A *Chance* Encounter
I was delivering a closing keynote at a conference in Medora, ND last week and happened to run into an acquaintance who has a coffee shop in Medora. We had a nice chat and she shared with me a story she used to share with her volleyball players when she was a coach at my alma mater, Concordia College.
Even 16 years later, it still gives me a lot to think about.
Here's Ben Stein's 1990 take on what was then, and still may be, going on with our youth and their attitude toward hard work.
Fable of the Lazy Teenager
Condensed from Business Month
"It takes a sense of history to have a sense of purpose"
One day last fall, I ran out of file folders and went to the local drugstore to buy more. I put a handful of folders on the counter and asked a clerk, in his late teens, how much they cost. "I don't know," he answered sullenly. "I guess a buck each."
"A dollar apiece?" I said. "That can't be right." The clerk shrugged.
Another clerk - an older Asian woman - told me the price was 12 cents apiece. I returned to the counter, where a teenage girl was now at the cash register. I counted the folders. "Twenty-three at 12 cents each," I said. "That's $2.76 before tax."
"You did that in your head?" she asked in amazement. "How can you do that?"
"It's magic," I said.
"Really?" she asked.
No modestly educated adult can fail to be upset by such an experience. While our children seem better-natured than ever, they are so ignorant that they terrify me. In a class of 60 juniors and seniors at a private college where I recently taught, not one student could consistently write a short paper without misspellings. Not one.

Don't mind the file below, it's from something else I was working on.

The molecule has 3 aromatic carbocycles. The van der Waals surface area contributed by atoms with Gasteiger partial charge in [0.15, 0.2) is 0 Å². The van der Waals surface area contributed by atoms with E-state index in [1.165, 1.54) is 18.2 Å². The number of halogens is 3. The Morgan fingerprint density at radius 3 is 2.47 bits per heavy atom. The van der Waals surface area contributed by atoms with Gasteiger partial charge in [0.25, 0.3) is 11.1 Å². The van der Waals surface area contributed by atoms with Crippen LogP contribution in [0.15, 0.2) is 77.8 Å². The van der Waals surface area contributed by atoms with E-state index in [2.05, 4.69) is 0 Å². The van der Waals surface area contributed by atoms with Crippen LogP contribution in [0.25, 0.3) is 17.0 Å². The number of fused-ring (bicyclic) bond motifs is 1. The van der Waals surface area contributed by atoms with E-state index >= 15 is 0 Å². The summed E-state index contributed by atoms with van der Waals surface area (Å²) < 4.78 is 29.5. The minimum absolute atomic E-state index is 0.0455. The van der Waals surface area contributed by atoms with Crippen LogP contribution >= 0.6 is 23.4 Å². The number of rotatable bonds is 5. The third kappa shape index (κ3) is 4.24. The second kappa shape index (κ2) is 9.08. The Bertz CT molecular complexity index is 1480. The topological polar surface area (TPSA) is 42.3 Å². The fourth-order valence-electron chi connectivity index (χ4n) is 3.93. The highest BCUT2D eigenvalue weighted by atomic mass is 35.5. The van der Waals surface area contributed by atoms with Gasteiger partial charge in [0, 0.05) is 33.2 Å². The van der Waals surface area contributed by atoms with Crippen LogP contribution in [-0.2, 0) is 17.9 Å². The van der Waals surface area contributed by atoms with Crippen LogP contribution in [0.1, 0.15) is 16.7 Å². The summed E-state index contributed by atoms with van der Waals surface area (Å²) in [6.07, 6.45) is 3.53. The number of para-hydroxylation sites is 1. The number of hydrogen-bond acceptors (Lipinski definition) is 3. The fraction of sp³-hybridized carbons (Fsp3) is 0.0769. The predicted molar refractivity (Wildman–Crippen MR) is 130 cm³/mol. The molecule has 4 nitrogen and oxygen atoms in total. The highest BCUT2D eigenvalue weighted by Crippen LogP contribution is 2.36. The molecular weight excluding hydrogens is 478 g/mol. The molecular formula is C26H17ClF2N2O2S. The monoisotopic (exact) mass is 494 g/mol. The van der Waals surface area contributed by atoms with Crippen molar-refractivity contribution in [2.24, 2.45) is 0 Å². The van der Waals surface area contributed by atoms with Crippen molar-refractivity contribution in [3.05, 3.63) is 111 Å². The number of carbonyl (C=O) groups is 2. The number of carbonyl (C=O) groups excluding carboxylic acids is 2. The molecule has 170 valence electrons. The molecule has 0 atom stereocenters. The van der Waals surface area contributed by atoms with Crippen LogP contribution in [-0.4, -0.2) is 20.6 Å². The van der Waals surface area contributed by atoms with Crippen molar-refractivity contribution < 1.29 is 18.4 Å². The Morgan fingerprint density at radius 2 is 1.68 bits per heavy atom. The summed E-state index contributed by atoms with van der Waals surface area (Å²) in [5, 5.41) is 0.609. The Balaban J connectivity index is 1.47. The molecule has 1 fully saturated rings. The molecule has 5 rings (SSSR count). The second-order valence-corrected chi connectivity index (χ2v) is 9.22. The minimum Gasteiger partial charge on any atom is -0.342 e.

But this is just a tiny sliver of the problem. The ability to perform even the simplest computations is only a memory among many students I see, and their knowledge of world history or geography is zilch. Moreover, there is a chilling complacency about all this ignorance. The attitude was summed up by a friend's bright, lazy 16-year-old son, who explained why he preferred not to go to UCLA. "I don't want to have to compete with Asians," he said. "They work hard and know everything."
In fact, this young man will have to compete with Asians whether he wants to or not. He cannot live forever on the financial, material and human capital accumulated by his forebears. At some point soon, his intellectual laziness will seriously affect his way of life. It will also affect the safety, security and prosperity of the rest of us. A modern industrial state cannot function with a slothful, ignorant labor force. Planes will crash on carrier decks. Computers will jam. Cars will break down.
To drive this message home to such young Americans, I have a humble suggestion: a movie, or TV series, dramatizing just how difficult it was for this country to get where it is - and how easily it could all be lost. I offer the following fable:
As the story opens, our hero, Kevin Hanley 1990, a 17-year-old high school senior, is sulking in his room. His parents insist he study for his European history test. He wants to go shopping for headphones for his portable CD player. The book he is forced to read - The Wealth of Nations - puts him to sleep.
Kevin dreams it is 1835 and he is his own great-great-great-grandfather at 17, a peasant in County Kerry, Ireland. He lives in a sod hut and sleeps next to a hog. He is always hungry and must scrounge for food. His greatest wish is to learn to read and write so he might get a job as a clerk. With steady wages, he would be able to feed himself and help his famly. But Hanley's poverty allows no leisure for such luxuries as going to school. Without education and money, he is powerless. His only hope lies in his children. If they are educated, they will have a better life.